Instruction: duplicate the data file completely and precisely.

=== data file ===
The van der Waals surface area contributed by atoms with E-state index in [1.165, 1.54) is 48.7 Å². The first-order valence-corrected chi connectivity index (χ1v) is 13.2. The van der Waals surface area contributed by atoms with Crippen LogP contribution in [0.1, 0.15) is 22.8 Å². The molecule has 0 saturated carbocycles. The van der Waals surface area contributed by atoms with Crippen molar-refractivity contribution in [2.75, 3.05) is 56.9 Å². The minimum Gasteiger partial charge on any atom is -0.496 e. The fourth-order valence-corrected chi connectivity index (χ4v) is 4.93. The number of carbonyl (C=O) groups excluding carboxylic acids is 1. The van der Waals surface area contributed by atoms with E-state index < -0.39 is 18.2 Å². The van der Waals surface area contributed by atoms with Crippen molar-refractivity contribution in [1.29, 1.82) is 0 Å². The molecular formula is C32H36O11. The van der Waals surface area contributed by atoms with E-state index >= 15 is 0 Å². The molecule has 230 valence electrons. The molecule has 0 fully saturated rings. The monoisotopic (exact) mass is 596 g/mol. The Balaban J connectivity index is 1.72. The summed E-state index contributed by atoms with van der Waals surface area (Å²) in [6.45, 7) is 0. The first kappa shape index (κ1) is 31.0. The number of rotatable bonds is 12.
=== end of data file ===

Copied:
The van der Waals surface area contributed by atoms with E-state index in [1.165, 1.54) is 48.7 Å². The first-order valence-corrected chi connectivity index (χ1v) is 13.2. The van der Waals surface area contributed by atoms with Crippen LogP contribution in [0.1, 0.15) is 22.8 Å². The molecule has 0 saturated carbocycles. The van der Waals surface area contributed by atoms with Crippen molar-refractivity contribution in [2.75, 3.05) is 56.9 Å². The minimum Gasteiger partial charge on any atom is -0.496 e. The fourth-order valence-corrected chi connectivity index (χ4v) is 4.93. The number of carbonyl (C=O) groups excluding carboxylic acids is 1. The van der Waals surface area contributed by atoms with E-state index < -0.39 is 18.2 Å². The van der Waals surface area contributed by atoms with Crippen molar-refractivity contribution in [1.29, 1.82) is 0 Å². The molecular formula is C32H36O11. The van der Waals surface area contributed by atoms with E-state index >= 15 is 0 Å². The molecule has 230 valence electrons. The molecule has 0 fully saturated rings. The monoisotopic (exact) mass is 596 g/mol. The Balaban J connectivity index is 1.72. The summed E-state index contributed by atoms with van der Waals surface area (Å²) in [6.45, 7) is 0. The first kappa shape index (κ1) is 31.0. The number of rotatable bonds is 12.